So, what makes a Pastor a Pastor? While many of us as individuals have been shielded from having to actually stare this question in the face, it has become somewhat of an Elephant in the room in recent years. What makes a Pastor a Pastor, what are the qualifications, how is it done? The past 40 years have seen some new answers given. In what is now the ELCA, women are made pastors. In the Wisconsin Synod, the pastor is reduced to mere functions - (sort of a pastor is as pastor does approach). And in Missouri, in many places men preach and teach without being ordained (and with scant, scant training).
All of these issues revolve around the practical answers to what makes a Pastor a Pastor. Now, as Lutherans, we have held long and fast to the idea that Pastor is made through a Divine, Mediate Call. Two things are very important that - that the call is Divine - that it is God who calls people and makes them pastors, and that God uses means to call a pastor. No one rightly assumes for himself the title or mantle of Pastor, but rather it is given through the Church.
Both these are important. As the call is Divine, it (and this should be obvious) is to be in accordance with the Word of God. This means that the ELCA is in error when it has female pastors - as the Pastoral Office is limited to men (see 1 Tim 3, Titus 1, 1 Cor 14:34-35). As for those who don't like this limitation, who think that is unfair that God would deny this office merely on the basis of sex, I have two brief replies:
1. Not everyone gets to be a pastor - this isn't a matter of "rights" but rather a matter of being called. Equality doesn't play in here. . . people didn't get to tap Elijah on the shoulder and say, "It's my turn to be the prophet now"
2. I'm a guy. I've never experience the wonder or mystery of motherhood, I'll never get to carry a child to term. That's just the way God set things up, and I need to deal with that.
Also, we need to remember that being a Pastor is a vocation - it's not just a few checkmark tasks that need to be filled by someone. . . anyone. . . Bueller. . . Bueller. And as such, we can't just say that anyone is qualified or permitted to do so.
This is the reason behind a mediate call - the call to be a Pastor comes from outside of one's own self. So what is involved in this "mediate call"? The traditional two things have been call and ordination (as shown in the old Absolution - I as a called and ordained servant of the Word). Sometimes additional steps are listed (like election) - but these two are the traditional heart. I'll suggest that we ought to include one more on the basis of 1 Tim 3:6 - education. Pastors are not to be recent converts, and they ought to be quite grounded in doctrine before asked to publicly teach it.
Here's the rub for Missouri - we have always placed the most emphasis on the "call" - that a congregation (a mediate group) calls a person to be their pastor. That is a mediate call. However, the Church is more than just one local congregation - and that was the purpose of Ordination - that the other pastors in the area would concur that this person is rightly to be a Pastor.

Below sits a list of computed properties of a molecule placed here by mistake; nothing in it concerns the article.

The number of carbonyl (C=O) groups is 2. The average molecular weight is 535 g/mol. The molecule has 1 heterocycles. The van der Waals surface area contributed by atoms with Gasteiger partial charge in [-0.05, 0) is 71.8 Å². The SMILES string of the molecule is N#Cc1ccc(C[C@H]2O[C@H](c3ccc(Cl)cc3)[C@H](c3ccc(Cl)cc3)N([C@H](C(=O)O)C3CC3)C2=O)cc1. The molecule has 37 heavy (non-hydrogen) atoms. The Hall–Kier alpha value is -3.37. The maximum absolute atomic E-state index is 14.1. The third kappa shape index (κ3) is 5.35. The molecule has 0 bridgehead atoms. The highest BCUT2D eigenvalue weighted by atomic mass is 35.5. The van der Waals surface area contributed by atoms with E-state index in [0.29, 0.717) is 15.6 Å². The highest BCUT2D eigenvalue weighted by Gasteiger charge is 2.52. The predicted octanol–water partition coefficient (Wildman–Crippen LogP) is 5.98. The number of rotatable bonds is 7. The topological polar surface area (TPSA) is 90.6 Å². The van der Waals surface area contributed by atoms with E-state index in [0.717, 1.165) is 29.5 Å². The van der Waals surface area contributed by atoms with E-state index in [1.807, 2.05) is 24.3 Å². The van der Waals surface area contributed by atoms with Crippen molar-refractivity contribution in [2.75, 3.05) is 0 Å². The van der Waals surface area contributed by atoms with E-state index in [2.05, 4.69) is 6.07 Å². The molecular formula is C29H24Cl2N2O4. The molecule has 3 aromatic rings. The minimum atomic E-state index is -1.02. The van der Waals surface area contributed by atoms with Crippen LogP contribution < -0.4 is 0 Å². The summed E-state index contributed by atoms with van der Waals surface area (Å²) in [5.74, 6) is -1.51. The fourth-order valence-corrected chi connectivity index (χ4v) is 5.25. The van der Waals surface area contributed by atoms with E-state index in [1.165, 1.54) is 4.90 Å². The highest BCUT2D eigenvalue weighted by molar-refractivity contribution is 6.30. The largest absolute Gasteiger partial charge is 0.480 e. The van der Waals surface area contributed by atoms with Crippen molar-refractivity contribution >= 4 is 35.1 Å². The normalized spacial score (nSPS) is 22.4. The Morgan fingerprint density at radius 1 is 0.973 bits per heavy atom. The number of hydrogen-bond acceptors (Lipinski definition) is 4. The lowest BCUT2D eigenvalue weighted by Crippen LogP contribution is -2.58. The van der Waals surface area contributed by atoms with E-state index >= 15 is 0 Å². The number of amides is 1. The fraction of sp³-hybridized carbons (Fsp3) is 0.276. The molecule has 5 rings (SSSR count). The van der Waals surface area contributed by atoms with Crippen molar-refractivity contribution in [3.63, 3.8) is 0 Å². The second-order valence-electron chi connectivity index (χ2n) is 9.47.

Well, for the past 20 years, Missouri has said in certain cases (i.e. whatever your district president says is okay) people can be "lay ministers" - people who are called (so it is mediate), but are neither ordained, and in terms of education. . . well. . . it ain't the 4 years of Seminary (and in some cases I fear that it isn't even what I put my confirmation classes through!). But. . . there is a call. . . and there is approval of the the Church in the person of the district president. . . and so for 20 years we've called this good - or at least good enough.
When people have complained, it has been pointed out that they aren't "Pastors" they are "lay ministers". Well, if they preach, teach, administer the sacraments, and oversee the Church, isn't that what a pastor does? Saying these people aren't de facto pastors rings as hallow and false as when my dad was sleeping in his chair and just said, "I'm just resting my eyes." No, we see what you are doing. . . you are acting like a pastor. A national guardsman is still a soldier, even if that isn't what they primarily do.
The problem is this - no one group ought have the right authority in normal times to declare a person to be a rightly called pastor - this opens the door to abuse. The reason behind call and ordination is that it spreads out the burden or selecting new pastors from the hands of the few to the Church at large. Professors at a Seminary teach - and they give an okay. There is a college of professors - multiple people responsible for the education of the pastor. Congregations call - and so a multitude publicly says that this person ought to be their pastor. There is an ordination - a multitude of other pastors (not just a district official) give their consent and okay - and the standards for this are all public. Things are done openly and in good order - and by many people at each step.
I'm not willing to say that what Missouri is doing now violates Scripture - but it's running fast and loose, and it's keeping things rather secretive and out of the public ability to review. And it is dangerous -- as dangerous and sending soldiers out without training. I suppose the Government could give me a gun and have me overseas in 3 days - but it wouldn't do much good.
Maybe we ought to be serious and deliberate with whom we have preach and teach - and instead of just focusing on being called - we see to it that we ordain well trained men as well.
(Yes, yes, I know, I could train up a fellow fairly well on my own. . . and if I ever get stuck on a desert island with my congregation I might do that. . . but like Obi-wan says, "I thought I could train him as well as Yoda. . . I was wrong." There's your Star Wars Quote of the day)